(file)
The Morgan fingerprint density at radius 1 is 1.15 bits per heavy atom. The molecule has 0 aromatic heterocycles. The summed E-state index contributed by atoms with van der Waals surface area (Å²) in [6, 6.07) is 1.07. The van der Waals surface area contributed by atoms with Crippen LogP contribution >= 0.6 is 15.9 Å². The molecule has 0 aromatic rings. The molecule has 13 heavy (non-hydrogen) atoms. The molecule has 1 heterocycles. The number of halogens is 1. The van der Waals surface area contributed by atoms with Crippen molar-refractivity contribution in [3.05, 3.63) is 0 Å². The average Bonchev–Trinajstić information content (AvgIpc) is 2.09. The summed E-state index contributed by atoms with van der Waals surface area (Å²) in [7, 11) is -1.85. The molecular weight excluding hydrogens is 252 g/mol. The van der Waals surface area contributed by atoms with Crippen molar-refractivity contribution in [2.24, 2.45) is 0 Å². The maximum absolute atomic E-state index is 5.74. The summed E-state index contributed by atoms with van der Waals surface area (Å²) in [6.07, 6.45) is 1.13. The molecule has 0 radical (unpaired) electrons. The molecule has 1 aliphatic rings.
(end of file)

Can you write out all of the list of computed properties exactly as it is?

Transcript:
The Morgan fingerprint density at radius 1 is 1.15 bits per heavy atom. The molecule has 0 aromatic heterocycles. The summed E-state index contributed by atoms with van der Waals surface area (Å²) in [6, 6.07) is 1.07. The van der Waals surface area contributed by atoms with Crippen LogP contribution >= 0.6 is 15.9 Å². The molecule has 0 aromatic rings. The molecule has 13 heavy (non-hydrogen) atoms. The molecule has 1 heterocycles. The number of halogens is 1. The van der Waals surface area contributed by atoms with Crippen molar-refractivity contribution in [3.05, 3.63) is 0 Å². The average Bonchev–Trinajstić information content (AvgIpc) is 2.09. The summed E-state index contributed by atoms with van der Waals surface area (Å²) in [7, 11) is -1.85. The molecular weight excluding hydrogens is 252 g/mol. The van der Waals surface area contributed by atoms with Crippen molar-refractivity contribution in [2.24, 2.45) is 0 Å². The maximum absolute atomic E-state index is 5.74. The summed E-state index contributed by atoms with van der Waals surface area (Å²) in [6.07, 6.45) is 1.13. The molecule has 0 radical (unpaired) electrons. The molecule has 1 aliphatic rings.